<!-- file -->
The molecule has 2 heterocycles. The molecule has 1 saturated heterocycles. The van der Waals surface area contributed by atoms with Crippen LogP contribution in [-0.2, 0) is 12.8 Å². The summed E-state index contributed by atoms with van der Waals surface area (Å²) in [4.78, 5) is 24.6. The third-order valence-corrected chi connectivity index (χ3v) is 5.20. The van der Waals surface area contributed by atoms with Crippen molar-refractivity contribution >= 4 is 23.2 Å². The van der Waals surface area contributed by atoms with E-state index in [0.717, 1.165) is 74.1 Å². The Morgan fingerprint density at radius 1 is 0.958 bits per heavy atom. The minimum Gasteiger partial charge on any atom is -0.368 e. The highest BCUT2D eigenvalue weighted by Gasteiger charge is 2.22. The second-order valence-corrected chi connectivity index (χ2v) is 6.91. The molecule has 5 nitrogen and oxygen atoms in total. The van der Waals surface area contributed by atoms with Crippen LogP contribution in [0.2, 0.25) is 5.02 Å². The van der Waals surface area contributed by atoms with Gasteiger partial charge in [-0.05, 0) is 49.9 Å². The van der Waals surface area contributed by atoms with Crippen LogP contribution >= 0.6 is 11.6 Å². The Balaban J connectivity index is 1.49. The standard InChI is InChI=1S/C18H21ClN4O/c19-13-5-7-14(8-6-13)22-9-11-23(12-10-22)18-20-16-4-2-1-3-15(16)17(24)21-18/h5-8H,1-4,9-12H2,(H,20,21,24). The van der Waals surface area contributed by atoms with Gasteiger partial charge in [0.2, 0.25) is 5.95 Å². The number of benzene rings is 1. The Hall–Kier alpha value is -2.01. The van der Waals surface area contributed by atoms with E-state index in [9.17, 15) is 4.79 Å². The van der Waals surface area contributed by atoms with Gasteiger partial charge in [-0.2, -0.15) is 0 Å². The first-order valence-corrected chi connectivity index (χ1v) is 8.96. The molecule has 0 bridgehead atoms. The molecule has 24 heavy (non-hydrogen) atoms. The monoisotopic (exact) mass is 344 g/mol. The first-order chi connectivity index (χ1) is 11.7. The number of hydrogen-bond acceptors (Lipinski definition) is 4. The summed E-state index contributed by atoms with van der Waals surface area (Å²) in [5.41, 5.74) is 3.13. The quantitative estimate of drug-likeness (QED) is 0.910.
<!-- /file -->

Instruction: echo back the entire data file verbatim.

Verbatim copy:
The molecule has 2 heterocycles. The molecule has 1 saturated heterocycles. The van der Waals surface area contributed by atoms with Crippen LogP contribution in [-0.2, 0) is 12.8 Å². The summed E-state index contributed by atoms with van der Waals surface area (Å²) in [4.78, 5) is 24.6. The third-order valence-corrected chi connectivity index (χ3v) is 5.20. The van der Waals surface area contributed by atoms with Crippen molar-refractivity contribution >= 4 is 23.2 Å². The van der Waals surface area contributed by atoms with E-state index in [0.717, 1.165) is 74.1 Å². The Morgan fingerprint density at radius 1 is 0.958 bits per heavy atom. The minimum Gasteiger partial charge on any atom is -0.368 e. The highest BCUT2D eigenvalue weighted by Gasteiger charge is 2.22. The second-order valence-corrected chi connectivity index (χ2v) is 6.91. The molecule has 5 nitrogen and oxygen atoms in total. The van der Waals surface area contributed by atoms with Crippen LogP contribution in [0.2, 0.25) is 5.02 Å². The van der Waals surface area contributed by atoms with Gasteiger partial charge in [-0.05, 0) is 49.9 Å². The van der Waals surface area contributed by atoms with Crippen LogP contribution >= 0.6 is 11.6 Å². The Balaban J connectivity index is 1.49. The standard InChI is InChI=1S/C18H21ClN4O/c19-13-5-7-14(8-6-13)22-9-11-23(12-10-22)18-20-16-4-2-1-3-15(16)17(24)21-18/h5-8H,1-4,9-12H2,(H,20,21,24). The van der Waals surface area contributed by atoms with Gasteiger partial charge in [0.2, 0.25) is 5.95 Å². The number of benzene rings is 1. The Hall–Kier alpha value is -2.01. The van der Waals surface area contributed by atoms with E-state index in [9.17, 15) is 4.79 Å². The van der Waals surface area contributed by atoms with Gasteiger partial charge in [-0.2, -0.15) is 0 Å². The first-order valence-corrected chi connectivity index (χ1v) is 8.96. The molecule has 0 bridgehead atoms. The molecule has 24 heavy (non-hydrogen) atoms. The monoisotopic (exact) mass is 344 g/mol. The first-order chi connectivity index (χ1) is 11.7. The number of hydrogen-bond acceptors (Lipinski definition) is 4. The summed E-state index contributed by atoms with van der Waals surface area (Å²) in [5.41, 5.74) is 3.13. The quantitative estimate of drug-likeness (QED) is 0.910.